Children in Iraq: 'We just wanted to go home' | Stories | GOAL Global
Children in Iraq: ‘We just wanted to go home’

Children in Iraq: ‘We just wanted to go home’

When two brothers were taken prisoner, all they wanted was to return home to their family and friends.

"They made my younger brother punch me in the face"

Located primarily in the Nineveh Province of Iraq, the Yazidis are an ethnically Kurdish people, but with their own distinct religion and culture.

Since ISIS began seizing large tracts of populated land in Northern Iraq in 2014, at least 500,000 Yazidis have been driven from their homes, and many thousands killed and kidnapped.

Often, when ISIS takes over a Yazidi town or village, they execute all the men and “take possession” of the women and children. A recent report estimates that at least 2,700 Yazidi children have lost one or both parents to ISIS since 2014.

Yazidi brothers Yosef and Fidduy, 14 and 12 respectively, were taken captive when ISIS overran their hometown in Nineveh Province. They were held for 18 months, before managing to escape. The boys are now living with relatives at an IDP (internally displaced people) camp in the Kurdish region of northern Iraq. GOAL met them there less than two weeks after they escaped from ISIS.

Yosef told us some of what he and his brother had experienced.

“When Daesh (ISIS) found out we were brothers, they told Fidduy to punch me in the face as hard as he could. They made him do it three times. This was to show that our loyalty was now to them and no longer to each other as brothers. My lips were bleeding, but I didn’t blame Fidduy. They made him do it. He was crying as he punched me.”

“There were a lot of us Yazidi boys taken prisoner around the same time. Daesh made us take religious lessons every day, when we had to learn parts of the Koran off by heart in Arabic, and then recite them to the class. If anyone made a mistake, or forgot a line, they would be punched and kicked by the teacher.

“They showed us lots of videos of executions, where people were made to kneel on the ground, and then shot in the head or beheaded. We were not allowed to turn away or close our eyes. You would be beaten if you did that. We were taught how to shoot guns, and how to take them apart, clean them, and put them together again.”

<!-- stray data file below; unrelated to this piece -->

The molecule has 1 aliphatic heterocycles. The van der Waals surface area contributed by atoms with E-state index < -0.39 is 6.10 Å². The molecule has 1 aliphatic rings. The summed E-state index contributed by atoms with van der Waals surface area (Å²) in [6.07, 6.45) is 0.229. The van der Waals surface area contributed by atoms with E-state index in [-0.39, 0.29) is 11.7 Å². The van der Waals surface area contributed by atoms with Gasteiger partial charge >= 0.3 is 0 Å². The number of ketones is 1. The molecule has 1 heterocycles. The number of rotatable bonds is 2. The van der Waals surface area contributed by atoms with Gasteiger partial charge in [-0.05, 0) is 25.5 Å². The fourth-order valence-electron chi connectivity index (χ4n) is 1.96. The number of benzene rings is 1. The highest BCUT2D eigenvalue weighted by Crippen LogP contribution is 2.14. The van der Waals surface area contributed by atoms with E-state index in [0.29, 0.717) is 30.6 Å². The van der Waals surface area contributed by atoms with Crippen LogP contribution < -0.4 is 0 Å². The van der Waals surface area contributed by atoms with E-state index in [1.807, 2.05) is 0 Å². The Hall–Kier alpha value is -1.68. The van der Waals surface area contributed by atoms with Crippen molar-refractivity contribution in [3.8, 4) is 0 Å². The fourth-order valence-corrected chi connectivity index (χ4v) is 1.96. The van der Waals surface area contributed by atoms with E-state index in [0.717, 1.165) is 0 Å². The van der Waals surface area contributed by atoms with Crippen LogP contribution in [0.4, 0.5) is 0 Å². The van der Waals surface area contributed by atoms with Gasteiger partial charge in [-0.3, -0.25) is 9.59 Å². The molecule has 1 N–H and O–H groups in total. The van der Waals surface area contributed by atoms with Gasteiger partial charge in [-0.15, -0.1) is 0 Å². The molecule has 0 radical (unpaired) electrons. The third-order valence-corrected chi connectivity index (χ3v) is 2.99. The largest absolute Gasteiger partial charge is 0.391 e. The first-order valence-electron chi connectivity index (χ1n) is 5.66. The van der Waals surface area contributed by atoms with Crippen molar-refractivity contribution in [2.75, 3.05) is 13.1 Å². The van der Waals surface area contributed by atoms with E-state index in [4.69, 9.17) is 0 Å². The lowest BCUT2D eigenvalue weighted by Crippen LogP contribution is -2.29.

"There were bombs exploding and bullets flying all around us, but we weren’t afraid"

“Daesh was always talking to us about suicide bombing. How it was glorious to go among the enemy and kill as many people as you could by blowing yourself up. They told us that once we were trained, we would be given the opportunity to be martyrs. None of us wanted to kill anyone. We just wanted to go home.”

“They showed us how to make suicide belts, and most of our spare time was spent doing that. Each belt was inspected, and if it was not done properly you would be beaten in front of everyone else.”

“Every day there were beatings. You were always scared of making a mistake, or asking the wrong question, or not giving the right answer if someone asked you something.”

“Some boys were very badly beaten for trying to escape, but all of us were determined to run away if we ever got the chance.”

“About three weeks ago the Peshmerga [the military forces of the Kurdistan region of Iraq] attacked the town where we were being held. There were bombs exploding and bullets flying all around us, but we weren’t afraid. We were happy, because we knew we might be rescued from Daesh. Some of us ran towards where the bombing was coming from and, within about five minutes, we met Peshmerga soldiers. They took us to the Kurdish authorities, who brought us here to live with our relatives. We are so happy to have escaped from Daesh, and to be back with family and our own people.”

With that, we took our leave of Yosef and Fidduy. Just two ordinary-looking boys in Barcelona football shirts with Lionel Messi’s name on the back. One would never guess what they have been through.

By David Adams (GOAL Communications)

GOAL is providing critical services for families newly displaced from the Shirqat District (along the Mosul corridor) in Salahuddin Governorate, Iraq

NOTE: To protect their identities, we have not used the boys’ real names in this article and have obscured their features in the accompanying photographs.

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